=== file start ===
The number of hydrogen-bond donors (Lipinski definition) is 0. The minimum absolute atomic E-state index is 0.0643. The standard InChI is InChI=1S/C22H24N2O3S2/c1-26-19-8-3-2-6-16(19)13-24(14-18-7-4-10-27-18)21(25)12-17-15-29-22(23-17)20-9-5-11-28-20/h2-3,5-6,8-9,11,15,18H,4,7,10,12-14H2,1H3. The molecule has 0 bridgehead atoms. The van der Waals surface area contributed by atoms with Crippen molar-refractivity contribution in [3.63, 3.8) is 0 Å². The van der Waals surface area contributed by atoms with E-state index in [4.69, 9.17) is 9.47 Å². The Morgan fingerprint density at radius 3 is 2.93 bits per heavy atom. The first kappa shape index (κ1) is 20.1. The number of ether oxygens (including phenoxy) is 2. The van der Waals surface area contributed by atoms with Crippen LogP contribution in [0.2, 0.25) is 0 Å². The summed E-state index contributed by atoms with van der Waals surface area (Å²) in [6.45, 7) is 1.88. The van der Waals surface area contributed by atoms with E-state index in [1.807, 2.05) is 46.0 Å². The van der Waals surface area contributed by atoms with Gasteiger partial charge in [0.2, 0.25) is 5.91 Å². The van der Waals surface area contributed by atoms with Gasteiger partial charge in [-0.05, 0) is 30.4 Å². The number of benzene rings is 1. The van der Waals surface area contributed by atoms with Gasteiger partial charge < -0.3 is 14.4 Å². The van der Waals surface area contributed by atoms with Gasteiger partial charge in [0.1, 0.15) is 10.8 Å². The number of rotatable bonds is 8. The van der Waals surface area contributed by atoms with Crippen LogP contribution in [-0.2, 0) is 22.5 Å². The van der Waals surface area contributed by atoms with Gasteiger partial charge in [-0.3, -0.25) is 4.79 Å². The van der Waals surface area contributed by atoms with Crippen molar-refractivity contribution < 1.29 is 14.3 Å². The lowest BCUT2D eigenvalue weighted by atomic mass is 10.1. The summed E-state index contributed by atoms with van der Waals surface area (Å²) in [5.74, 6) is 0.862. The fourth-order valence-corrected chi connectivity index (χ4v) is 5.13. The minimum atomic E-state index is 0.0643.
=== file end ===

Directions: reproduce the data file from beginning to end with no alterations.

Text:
The number of hydrogen-bond donors (Lipinski definition) is 0. The minimum absolute atomic E-state index is 0.0643. The standard InChI is InChI=1S/C22H24N2O3S2/c1-26-19-8-3-2-6-16(19)13-24(14-18-7-4-10-27-18)21(25)12-17-15-29-22(23-17)20-9-5-11-28-20/h2-3,5-6,8-9,11,15,18H,4,7,10,12-14H2,1H3. The molecule has 0 bridgehead atoms. The van der Waals surface area contributed by atoms with Crippen molar-refractivity contribution in [3.63, 3.8) is 0 Å². The van der Waals surface area contributed by atoms with E-state index in [4.69, 9.17) is 9.47 Å². The Morgan fingerprint density at radius 3 is 2.93 bits per heavy atom. The first kappa shape index (κ1) is 20.1. The number of ether oxygens (including phenoxy) is 2. The van der Waals surface area contributed by atoms with Crippen LogP contribution in [0.2, 0.25) is 0 Å². The summed E-state index contributed by atoms with van der Waals surface area (Å²) in [6.45, 7) is 1.88. The van der Waals surface area contributed by atoms with E-state index in [1.807, 2.05) is 46.0 Å². The van der Waals surface area contributed by atoms with Gasteiger partial charge in [0.2, 0.25) is 5.91 Å². The van der Waals surface area contributed by atoms with Gasteiger partial charge in [-0.05, 0) is 30.4 Å². The number of benzene rings is 1. The van der Waals surface area contributed by atoms with Gasteiger partial charge < -0.3 is 14.4 Å². The van der Waals surface area contributed by atoms with Gasteiger partial charge in [0.1, 0.15) is 10.8 Å². The number of rotatable bonds is 8. The van der Waals surface area contributed by atoms with Crippen LogP contribution in [-0.2, 0) is 22.5 Å². The van der Waals surface area contributed by atoms with Gasteiger partial charge in [-0.3, -0.25) is 4.79 Å². The van der Waals surface area contributed by atoms with Crippen molar-refractivity contribution < 1.29 is 14.3 Å². The lowest BCUT2D eigenvalue weighted by atomic mass is 10.1. The summed E-state index contributed by atoms with van der Waals surface area (Å²) in [5.74, 6) is 0.862. The fourth-order valence-corrected chi connectivity index (χ4v) is 5.13. The minimum atomic E-state index is 0.0643.